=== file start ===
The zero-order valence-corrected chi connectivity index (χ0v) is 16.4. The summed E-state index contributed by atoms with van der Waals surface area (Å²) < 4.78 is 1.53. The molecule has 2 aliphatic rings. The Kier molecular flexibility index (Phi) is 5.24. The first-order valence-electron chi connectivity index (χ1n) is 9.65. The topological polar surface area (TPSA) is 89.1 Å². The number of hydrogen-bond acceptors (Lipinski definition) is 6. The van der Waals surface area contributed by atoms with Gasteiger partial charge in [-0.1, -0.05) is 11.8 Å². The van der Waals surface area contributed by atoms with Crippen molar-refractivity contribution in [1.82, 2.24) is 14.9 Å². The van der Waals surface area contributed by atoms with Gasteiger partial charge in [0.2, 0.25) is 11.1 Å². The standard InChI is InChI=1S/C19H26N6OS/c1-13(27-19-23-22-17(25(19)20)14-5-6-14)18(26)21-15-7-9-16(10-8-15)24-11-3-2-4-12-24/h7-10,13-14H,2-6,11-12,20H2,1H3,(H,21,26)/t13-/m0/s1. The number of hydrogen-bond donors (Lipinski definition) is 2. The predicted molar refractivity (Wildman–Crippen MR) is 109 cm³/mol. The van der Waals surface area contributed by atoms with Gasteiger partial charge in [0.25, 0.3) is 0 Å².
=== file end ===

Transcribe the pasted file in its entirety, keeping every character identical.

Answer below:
The zero-order valence-corrected chi connectivity index (χ0v) is 16.4. The summed E-state index contributed by atoms with van der Waals surface area (Å²) < 4.78 is 1.53. The molecule has 2 aliphatic rings. The Kier molecular flexibility index (Phi) is 5.24. The first-order valence-electron chi connectivity index (χ1n) is 9.65. The topological polar surface area (TPSA) is 89.1 Å². The number of hydrogen-bond acceptors (Lipinski definition) is 6. The van der Waals surface area contributed by atoms with Gasteiger partial charge in [-0.1, -0.05) is 11.8 Å². The van der Waals surface area contributed by atoms with Crippen molar-refractivity contribution in [1.82, 2.24) is 14.9 Å². The van der Waals surface area contributed by atoms with Gasteiger partial charge in [0.2, 0.25) is 11.1 Å². The standard InChI is InChI=1S/C19H26N6OS/c1-13(27-19-23-22-17(25(19)20)14-5-6-14)18(26)21-15-7-9-16(10-8-15)24-11-3-2-4-12-24/h7-10,13-14H,2-6,11-12,20H2,1H3,(H,21,26)/t13-/m0/s1. The number of hydrogen-bond donors (Lipinski definition) is 2. The predicted molar refractivity (Wildman–Crippen MR) is 109 cm³/mol. The van der Waals surface area contributed by atoms with Gasteiger partial charge in [0.25, 0.3) is 0 Å².